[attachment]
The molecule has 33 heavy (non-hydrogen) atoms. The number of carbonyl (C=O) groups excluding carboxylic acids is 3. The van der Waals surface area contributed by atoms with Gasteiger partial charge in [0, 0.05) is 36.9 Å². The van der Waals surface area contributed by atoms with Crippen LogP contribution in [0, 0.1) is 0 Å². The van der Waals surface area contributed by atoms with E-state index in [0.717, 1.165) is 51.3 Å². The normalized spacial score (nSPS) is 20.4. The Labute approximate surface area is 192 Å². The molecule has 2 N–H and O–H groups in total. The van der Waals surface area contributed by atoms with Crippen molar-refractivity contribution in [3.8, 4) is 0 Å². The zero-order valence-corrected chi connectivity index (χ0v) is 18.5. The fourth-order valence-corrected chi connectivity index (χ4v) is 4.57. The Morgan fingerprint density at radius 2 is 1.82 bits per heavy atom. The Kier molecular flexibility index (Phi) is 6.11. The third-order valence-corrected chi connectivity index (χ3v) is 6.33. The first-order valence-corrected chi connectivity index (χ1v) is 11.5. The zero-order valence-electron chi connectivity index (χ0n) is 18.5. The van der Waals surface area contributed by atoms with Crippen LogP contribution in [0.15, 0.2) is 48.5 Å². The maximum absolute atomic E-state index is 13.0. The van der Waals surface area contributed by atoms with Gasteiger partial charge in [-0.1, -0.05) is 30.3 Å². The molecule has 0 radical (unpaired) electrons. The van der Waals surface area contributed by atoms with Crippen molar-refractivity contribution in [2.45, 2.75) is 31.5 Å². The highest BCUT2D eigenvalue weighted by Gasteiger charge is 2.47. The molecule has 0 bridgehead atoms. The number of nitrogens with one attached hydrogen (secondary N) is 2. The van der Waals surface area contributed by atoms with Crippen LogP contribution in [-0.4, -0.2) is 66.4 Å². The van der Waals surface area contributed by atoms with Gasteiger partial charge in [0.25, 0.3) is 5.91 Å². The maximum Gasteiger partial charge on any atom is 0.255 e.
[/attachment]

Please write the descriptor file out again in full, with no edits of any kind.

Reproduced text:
The molecule has 33 heavy (non-hydrogen) atoms. The number of carbonyl (C=O) groups excluding carboxylic acids is 3. The van der Waals surface area contributed by atoms with Gasteiger partial charge in [0, 0.05) is 36.9 Å². The van der Waals surface area contributed by atoms with Crippen LogP contribution in [0, 0.1) is 0 Å². The van der Waals surface area contributed by atoms with E-state index in [0.717, 1.165) is 51.3 Å². The normalized spacial score (nSPS) is 20.4. The Labute approximate surface area is 192 Å². The molecule has 2 N–H and O–H groups in total. The van der Waals surface area contributed by atoms with Crippen molar-refractivity contribution in [3.8, 4) is 0 Å². The zero-order valence-corrected chi connectivity index (χ0v) is 18.5. The fourth-order valence-corrected chi connectivity index (χ4v) is 4.57. The Morgan fingerprint density at radius 2 is 1.82 bits per heavy atom. The Kier molecular flexibility index (Phi) is 6.11. The third-order valence-corrected chi connectivity index (χ3v) is 6.33. The first-order valence-corrected chi connectivity index (χ1v) is 11.5. The zero-order valence-electron chi connectivity index (χ0n) is 18.5. The van der Waals surface area contributed by atoms with Crippen LogP contribution in [0.15, 0.2) is 48.5 Å². The maximum absolute atomic E-state index is 13.0. The van der Waals surface area contributed by atoms with Gasteiger partial charge in [-0.1, -0.05) is 30.3 Å². The molecule has 0 radical (unpaired) electrons. The van der Waals surface area contributed by atoms with Crippen molar-refractivity contribution in [2.45, 2.75) is 31.5 Å². The highest BCUT2D eigenvalue weighted by Gasteiger charge is 2.47. The molecule has 0 bridgehead atoms. The number of nitrogens with one attached hydrogen (secondary N) is 2. The van der Waals surface area contributed by atoms with Crippen LogP contribution in [-0.4, -0.2) is 66.4 Å². The van der Waals surface area contributed by atoms with Gasteiger partial charge in [0.25, 0.3) is 5.91 Å². The maximum Gasteiger partial charge on any atom is 0.255 e.